Logo of Phnom Penh Post newspaper Phnom Penh Post - Story of Choeung Ek told in human bones

Story of Choeung Ek told in human bones

Story of Choeung Ek told in human bones

Of 6,426 sets of human remains ex-humed from Choeung Ek, an orchard transformed into a mass gravesite during Khmer Rouge rule, only one skull was discovered without indications of torture or heavy beating, expert witness Voeun Vuthy told the Khmer Rouge tribunal yesterday.

Vuthy – who specialises in remains analysis and bone conservation, and who had led a group that collected evidence from the remains of Khmer Rouge victims – was called to shed light on the history of the bones discovered in Cambodia’s infamous killing fields, and the methods used to dispose of the regime’s undesirables.

The tribunal is continuing to hear testimony related to the personal accountability of former Khmer Rouge leaders Nuon Chea and Khieu Samphan for crimes against humanity committed under their regime.

“The skull is an important part to identify the gender and age of the victim, and whether or not the victim was tortured and beaten during the period,” he said.

“First, we take out the bones or the remains to study marks or traces . . . Then we cleaned the bones, before photographs were taken,” Vuthy explained, going into detail about the various stages of his work.

Vuthy and his group were able to differentiate between the remains of people who died during the Khmer Rouge period and those who died beforehand because the regime used the pesticide DDT to spray gravesites, he explained. They also analysed mud attached to the remains.

Victims’ remains were divided into two groups depending on whether they were killed by brute force or if they died as the result of medical experiments. “Poison usually transforms the shape of the bones and the colour of the bones,” he said. “The bones at the lips . . . change colour.”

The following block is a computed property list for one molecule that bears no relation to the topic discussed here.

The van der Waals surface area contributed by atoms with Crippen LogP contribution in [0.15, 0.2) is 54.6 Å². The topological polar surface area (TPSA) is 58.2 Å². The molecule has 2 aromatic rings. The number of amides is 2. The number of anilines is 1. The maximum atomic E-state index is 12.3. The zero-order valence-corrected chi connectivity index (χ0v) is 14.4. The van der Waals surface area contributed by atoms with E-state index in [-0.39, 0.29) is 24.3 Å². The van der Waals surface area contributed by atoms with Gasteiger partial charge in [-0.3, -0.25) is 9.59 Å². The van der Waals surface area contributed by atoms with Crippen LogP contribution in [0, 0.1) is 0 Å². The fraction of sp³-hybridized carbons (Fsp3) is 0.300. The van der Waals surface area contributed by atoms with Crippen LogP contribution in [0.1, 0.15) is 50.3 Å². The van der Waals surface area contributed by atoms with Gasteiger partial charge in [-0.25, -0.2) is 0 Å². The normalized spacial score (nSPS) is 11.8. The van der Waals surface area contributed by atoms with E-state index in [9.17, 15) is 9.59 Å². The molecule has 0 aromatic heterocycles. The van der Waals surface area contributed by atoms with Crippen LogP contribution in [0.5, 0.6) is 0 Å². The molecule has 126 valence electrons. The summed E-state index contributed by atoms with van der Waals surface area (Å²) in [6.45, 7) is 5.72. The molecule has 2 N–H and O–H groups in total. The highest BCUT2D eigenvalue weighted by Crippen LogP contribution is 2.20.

Prisoners were often beaten with bamboo, iron bars and clubs, the witness explained. Knives, hoes and axes were also used to strike the victims on the head and the back of the neck. Some of the victims were tortured with iron rods jabbed into their ears. Others had their ears cut off entirely.

When asked how bone analysis could prove that a victim’s ears had been removed, the witness explained that the force of a knife or other tool left scars on the bones.

Of the victims, 1,611 were women, 4,798 were men, and 17 were children, the youngest of whom was 3 years old.

MOST VIEWED

  • Government set to slash holidays

    The private sector has welcomed the government’s move to reduce the number of public holidays in the in the Kingdom – known for having the most public holidays in the world – by seven days. However, the government had just added the “Day of Remembrance” on

  • ‘Kingdom lacks up to 400MW in available electricity’

    Prime Minister Hun Sen has called on the general public, hoteliers and businesspeople with generators to use them as back-up as the Electricity Authority of Cambodia cannot generate enough electricity to meet needs due to low water levels in power station reservoirs. On Saturday evening

  • Kith Theang being held in PJ prison

    Kith Theang, the brother of prominent businessman Kith Meng, was charged by Phnom Penh Municipal Court late on Monday and sent to the capital’s Police Judiciare (PJ) prison over the nearly 50kg of drugs found in a February 23 raid by authorities on the Rock

  • Sor Chandeth defends his criticism of Hun Sen

    Former senator Sor Chandeth has defended his choice of words when criticising Hun Sen, saying he was merely speaking metaphorically to attack the Prime Minister’s political life, not his actual person, as the latter seeks damages. [img] Chandeth spoke to The Post on Thursday,